For What It's Worth: The Crucible

For What It’s Worth: The Crucible

Therapy is way more than a toolbox of intervention.  Information alone cannot replace professional help. However, information can be very powerful.  So, for what it’s worth to you, here is the weekly post offering a therapeutic idea, concept, or intervention that you can try out in your own life or relationships.

Most of us are afraid of conflict. We find ways of avoiding it or solving it without really having to deal with it. Often all that we do to avoid the conflict can cause more problems that the conflict itself. Perhaps, if we changed the way we see conflict it would change how we respond to it.

Dr. David Schnarch is a famous relationship therapist who has written a lot about relationships and conflict. He says that every relationship is like a crucible.

Crucibles primarily do two things: they get REALLY hot AND they refine, or burn off impurities.

Intimate or close relationships also can get REALLY hot (that’s the conflict) and it is this heat, or conflict, that can serve to refine…they help us grow…as individuals and also in our relationships.

The idea is that if we see conflict as a chance to grow, mostly ourselves as a person, but also the relationship, then we will respond to conflict in a very different way.

Using conflict as a chance to grow requires something of us as individuals. It requires that we learn to self-soothe so that we can tolerate the heat (conflict) in the first place. If we run away we will never have the opportunity to receive the gifts that conflict can actually bring. You can “run away” in a variety of ways and most of it looks like acting out as a child. You can bite the person’s head off, start a silent treatment, slam a door, or, in fact, leave.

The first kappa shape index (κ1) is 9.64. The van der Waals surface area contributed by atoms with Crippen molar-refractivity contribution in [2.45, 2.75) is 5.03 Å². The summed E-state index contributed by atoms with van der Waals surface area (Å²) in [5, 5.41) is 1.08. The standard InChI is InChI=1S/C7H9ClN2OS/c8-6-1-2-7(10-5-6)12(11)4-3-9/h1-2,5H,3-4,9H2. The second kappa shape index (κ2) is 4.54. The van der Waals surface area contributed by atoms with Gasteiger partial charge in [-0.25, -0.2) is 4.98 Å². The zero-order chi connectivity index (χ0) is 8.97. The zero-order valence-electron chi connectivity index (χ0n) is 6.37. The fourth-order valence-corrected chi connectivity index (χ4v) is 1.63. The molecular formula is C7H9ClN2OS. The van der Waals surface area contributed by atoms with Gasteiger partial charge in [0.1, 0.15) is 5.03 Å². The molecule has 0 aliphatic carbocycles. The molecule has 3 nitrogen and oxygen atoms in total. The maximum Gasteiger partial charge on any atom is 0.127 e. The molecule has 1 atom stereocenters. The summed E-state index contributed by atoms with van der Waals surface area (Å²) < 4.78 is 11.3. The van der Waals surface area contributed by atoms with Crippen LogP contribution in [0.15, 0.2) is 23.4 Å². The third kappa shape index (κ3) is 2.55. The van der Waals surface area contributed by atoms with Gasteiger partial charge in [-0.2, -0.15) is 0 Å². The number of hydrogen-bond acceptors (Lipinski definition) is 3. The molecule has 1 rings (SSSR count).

I want to stop here and say that “staying in the heat” never means to endure abuse of any kind. It also doesn’t mean foregoing sleep or other self-care. Sometimes “staying in the heat” of conflict means being able to say “good night” and wait to keep discussing the issue. Sometimes it means taking a break with a plan to come back and continue the discussion.

Conflict has so much to teach us and mostly about ourselves. What triggers us? What are we overly sensitive about? What reminds us of past wounds? What are our prejudices and biases?

My challenge to you is the next time you get into some “heat” with someone you love, rather than inspecting them, take time to inspect yourself. What is going on inside of you? What do you have to learn through this situation? What are you learning about self-soothing? What is it that you really want to share with your loved one?

In close (and safe) relationships, resolving conflict often involves some vulnerability. It requires us to slow down and do some introspection. It requires us to be willing to do some growing of our OWN, rather than just demanding the other person get it together.

The next time conflict in your life takes place, whether it is at home or at work, try to see is as an opportunities for you to be refined in the heat of the crucible. Whether you decide confronting the conflict with the other person is “safe”, appropriate or not (in some situations it isn’t), you can still use the experience to learn some things about yourself. Fear often blinds us. Don’t let fear steal the growth opportunities available in the crucible of conflict by blinding you in the moment.